(e) would fall to be so treated but for the proviso to subsection (3) or subsections (4) or (5) of section 102A of the 1986 Act or would fall to be so treated but for subsection (3) of section 102B of the 1986 Act or would have fallen to be so treated but for any of those subsections if the disposal by way of gift had been made on or after 9th March 1999.
(f) would fall to be treated by virtue of the IHTA 1984 as property to which he, his spouse or former spouse is beneficially entitled or where the value of the property is attributable to other property which would fall to be treated by virtue of the IHTA 1984 as property to which he, his spouse or former spouse is beneficially entitled.'.
Government amendment No. 142.
Amendment No. 108, in
schedule 15, page 345, line 42, at end insert—
'(g) is settled property which became settled property by virtue of a disposal by way of gift made by him and in which he, his spouse, or former spouse is for the time being beneficially entitled to an interest in possession (whether or not any such interest in possession subsisted when the property first became settled property)'.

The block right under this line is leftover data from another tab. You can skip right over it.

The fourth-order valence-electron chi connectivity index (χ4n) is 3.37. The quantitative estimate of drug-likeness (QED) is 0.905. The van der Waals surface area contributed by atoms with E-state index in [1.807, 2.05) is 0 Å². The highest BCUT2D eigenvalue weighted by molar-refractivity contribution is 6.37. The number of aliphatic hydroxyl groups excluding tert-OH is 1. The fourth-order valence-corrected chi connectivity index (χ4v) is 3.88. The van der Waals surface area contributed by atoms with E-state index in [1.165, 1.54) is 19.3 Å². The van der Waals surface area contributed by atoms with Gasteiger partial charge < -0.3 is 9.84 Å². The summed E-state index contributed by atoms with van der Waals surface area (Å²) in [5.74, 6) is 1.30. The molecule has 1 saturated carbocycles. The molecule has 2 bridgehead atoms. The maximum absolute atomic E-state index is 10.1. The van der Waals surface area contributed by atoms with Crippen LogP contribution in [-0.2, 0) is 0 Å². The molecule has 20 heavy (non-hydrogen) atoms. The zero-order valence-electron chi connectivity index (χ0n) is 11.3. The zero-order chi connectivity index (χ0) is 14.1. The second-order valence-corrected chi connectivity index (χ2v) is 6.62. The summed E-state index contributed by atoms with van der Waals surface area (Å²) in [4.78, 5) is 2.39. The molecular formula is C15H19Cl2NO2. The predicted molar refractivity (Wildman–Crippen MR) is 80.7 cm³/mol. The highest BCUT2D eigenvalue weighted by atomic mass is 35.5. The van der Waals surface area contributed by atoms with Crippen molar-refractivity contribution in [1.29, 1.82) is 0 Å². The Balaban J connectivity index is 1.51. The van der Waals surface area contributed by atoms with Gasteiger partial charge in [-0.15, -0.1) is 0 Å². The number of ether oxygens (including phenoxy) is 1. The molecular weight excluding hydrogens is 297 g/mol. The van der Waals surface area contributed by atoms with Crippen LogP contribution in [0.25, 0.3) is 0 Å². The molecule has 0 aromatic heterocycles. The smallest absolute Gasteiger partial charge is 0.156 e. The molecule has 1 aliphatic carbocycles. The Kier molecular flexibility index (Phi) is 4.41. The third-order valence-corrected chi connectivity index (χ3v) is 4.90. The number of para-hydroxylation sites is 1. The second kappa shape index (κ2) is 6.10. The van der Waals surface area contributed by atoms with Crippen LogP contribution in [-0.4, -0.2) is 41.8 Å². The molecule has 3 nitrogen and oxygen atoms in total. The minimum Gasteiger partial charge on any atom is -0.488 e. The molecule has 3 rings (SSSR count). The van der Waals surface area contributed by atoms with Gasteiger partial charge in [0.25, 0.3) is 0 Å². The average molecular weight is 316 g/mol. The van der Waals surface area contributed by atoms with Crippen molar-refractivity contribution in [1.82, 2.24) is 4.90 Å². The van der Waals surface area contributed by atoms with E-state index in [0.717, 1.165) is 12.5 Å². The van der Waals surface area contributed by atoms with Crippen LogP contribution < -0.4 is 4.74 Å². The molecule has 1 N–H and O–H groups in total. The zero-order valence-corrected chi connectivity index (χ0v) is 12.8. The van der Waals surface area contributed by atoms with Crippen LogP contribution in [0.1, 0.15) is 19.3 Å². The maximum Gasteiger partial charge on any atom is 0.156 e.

Government amendment No. 143.
Amendment No. 50, in
schedule 15, page 345, line 45, after second 'property', insert 'directly or indirectly'.
Amendment No. 109, in
schedule 15, page 345, line 47, leave out subparagraph (b) and insert—
'(b) he, his spouse or former spouse is for the time being beneficially entitled to an interest in possession in the settled property (whether or not any such interest in possession subsisted when the property first became settled property).'.
The Government amendments in this group provide for substantial additional reliefs, which are welcome. Amendment No. 140 would provide for an exemption where the property occupied by a former owner is included in their estate for inheritance tax, or where their estate includes other property whose value reflects the value of the property being enjoyed.